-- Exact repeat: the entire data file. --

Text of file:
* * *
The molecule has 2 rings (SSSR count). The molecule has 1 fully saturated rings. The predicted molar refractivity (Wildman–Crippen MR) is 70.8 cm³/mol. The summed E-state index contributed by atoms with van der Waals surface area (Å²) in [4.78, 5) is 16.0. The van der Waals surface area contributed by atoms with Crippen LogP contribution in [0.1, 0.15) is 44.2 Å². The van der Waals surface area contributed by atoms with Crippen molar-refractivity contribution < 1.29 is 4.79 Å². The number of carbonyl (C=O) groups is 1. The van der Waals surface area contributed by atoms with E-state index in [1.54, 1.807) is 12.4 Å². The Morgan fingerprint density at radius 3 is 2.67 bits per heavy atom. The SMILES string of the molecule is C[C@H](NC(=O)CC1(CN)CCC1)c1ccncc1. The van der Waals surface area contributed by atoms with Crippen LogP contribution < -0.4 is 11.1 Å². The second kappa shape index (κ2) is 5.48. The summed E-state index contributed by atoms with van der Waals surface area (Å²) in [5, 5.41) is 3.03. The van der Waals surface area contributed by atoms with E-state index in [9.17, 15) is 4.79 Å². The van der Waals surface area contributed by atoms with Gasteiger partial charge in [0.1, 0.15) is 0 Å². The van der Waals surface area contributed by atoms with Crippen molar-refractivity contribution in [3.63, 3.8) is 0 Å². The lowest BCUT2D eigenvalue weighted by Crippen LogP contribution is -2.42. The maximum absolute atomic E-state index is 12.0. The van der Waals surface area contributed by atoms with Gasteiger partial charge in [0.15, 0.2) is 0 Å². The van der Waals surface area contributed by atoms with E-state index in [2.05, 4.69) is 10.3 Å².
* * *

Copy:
The molecule has 2 rings (SSSR count). The molecule has 1 fully saturated rings. The predicted molar refractivity (Wildman–Crippen MR) is 70.8 cm³/mol. The summed E-state index contributed by atoms with van der Waals surface area (Å²) in [4.78, 5) is 16.0. The van der Waals surface area contributed by atoms with Crippen LogP contribution in [0.1, 0.15) is 44.2 Å². The van der Waals surface area contributed by atoms with Crippen molar-refractivity contribution < 1.29 is 4.79 Å². The number of carbonyl (C=O) groups is 1. The van der Waals surface area contributed by atoms with E-state index in [1.54, 1.807) is 12.4 Å². The Morgan fingerprint density at radius 3 is 2.67 bits per heavy atom. The SMILES string of the molecule is C[C@H](NC(=O)CC1(CN)CCC1)c1ccncc1. The van der Waals surface area contributed by atoms with Crippen LogP contribution < -0.4 is 11.1 Å². The second kappa shape index (κ2) is 5.48. The summed E-state index contributed by atoms with van der Waals surface area (Å²) in [5, 5.41) is 3.03. The van der Waals surface area contributed by atoms with E-state index in [9.17, 15) is 4.79 Å². The van der Waals surface area contributed by atoms with Gasteiger partial charge in [0.1, 0.15) is 0 Å². The van der Waals surface area contributed by atoms with Crippen molar-refractivity contribution in [3.63, 3.8) is 0 Å². The lowest BCUT2D eigenvalue weighted by Crippen LogP contribution is -2.42. The maximum absolute atomic E-state index is 12.0. The van der Waals surface area contributed by atoms with Gasteiger partial charge in [0.15, 0.2) is 0 Å². The van der Waals surface area contributed by atoms with E-state index in [2.05, 4.69) is 10.3 Å².